Well, the new kitchen is just about finished, apart from a few little bits of pelmet and so on. The only problem is: working out how to operate it all. The hob, the oven, the microwave, all have lots of buttons and switches and dials, but I’ve no idea how exactly it all fits together, what works what. The manuals aren’t much help, either, as they seem to be largely in German. I was planning lots of baking when everything got sorted out – it might have to wait until I’ve remembered where I last saw my English-German dictionary. Ah, well, I suppose that means I have time to sort out my day-by-day photos of the kitchen being rebuilt.
The shredder didn’t go anywhere, in the end. Before anyone could lift it, the branch office phoned up and said: “don’t throw it away! Fix it!” I explained it was unfixable, by me at any rate. So, they phoned up the Office Secretary and said: “don’t let them throw it away! Find someone competent to fix it!” The Office Secretary told them to stop being silly, and started shopping for a replacement, before throwing the broken one out in a sensible, unimaginative fashion. I was mildly disappointed.
I have been wrestling with a shredder.
A dead shredder, not a switched-on one – that would be silly. Wrestling with a dead shredder gave me at least a fighting chance of not having my fingers chewed off.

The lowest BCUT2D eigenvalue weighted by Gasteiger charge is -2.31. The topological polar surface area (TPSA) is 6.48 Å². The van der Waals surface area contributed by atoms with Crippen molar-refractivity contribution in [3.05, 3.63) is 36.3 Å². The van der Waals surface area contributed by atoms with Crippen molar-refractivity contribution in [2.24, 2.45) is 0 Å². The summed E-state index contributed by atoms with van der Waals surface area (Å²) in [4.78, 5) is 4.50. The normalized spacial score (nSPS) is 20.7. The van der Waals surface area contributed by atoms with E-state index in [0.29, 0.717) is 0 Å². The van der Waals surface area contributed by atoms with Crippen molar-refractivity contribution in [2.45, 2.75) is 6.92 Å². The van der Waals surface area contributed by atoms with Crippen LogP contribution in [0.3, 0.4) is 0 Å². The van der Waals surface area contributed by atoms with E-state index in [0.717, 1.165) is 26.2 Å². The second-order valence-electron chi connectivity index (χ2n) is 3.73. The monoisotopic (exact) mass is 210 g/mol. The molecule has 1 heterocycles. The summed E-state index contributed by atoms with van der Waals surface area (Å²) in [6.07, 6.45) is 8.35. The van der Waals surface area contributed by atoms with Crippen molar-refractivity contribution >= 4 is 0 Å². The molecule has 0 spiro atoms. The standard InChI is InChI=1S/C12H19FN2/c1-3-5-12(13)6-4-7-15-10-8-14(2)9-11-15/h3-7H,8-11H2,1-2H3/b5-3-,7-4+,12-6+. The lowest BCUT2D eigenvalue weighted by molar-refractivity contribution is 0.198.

It was all the fault of the branch office staff over in Another Part Of The Forest. Their shredder was dead, making horrible noises, they’d tried oiling it, nothing was working. So, it turned up in Room 3B (IT Office) for me to deal with. I took it apart, scattering chaff all over my desk. I pulled chunks of oily paper from the jammed-up cutters. I dragged a length of plastic, of some kind, from between them: possibly the remains of a comb binding, or the banding you get on boxes of fresh paper.* I picked out all the paper I could see with tweezers, and made a minor blood-sacrifice with my fingers. But nothing would bring it back to life.
Which itself raised a problem. How do you dispose of an office shredder? We’ve tried putting things like that in our office skip before: it generated irate skip-collectors. They’re a bit big for the waste paper basket. So I came up with a plan. I drew up a sign. “Valuable! Do not throw out!” and stuck it onto the side of the shredder, before parking the shredder in Reception, by the door. With any luck it’ll be gone tomorrow. I’ll let you know how we get on.
* “Oh no,” said the manager from Another Part Of The Forest on the phone later, “we’d never put any sort of plastic through it!”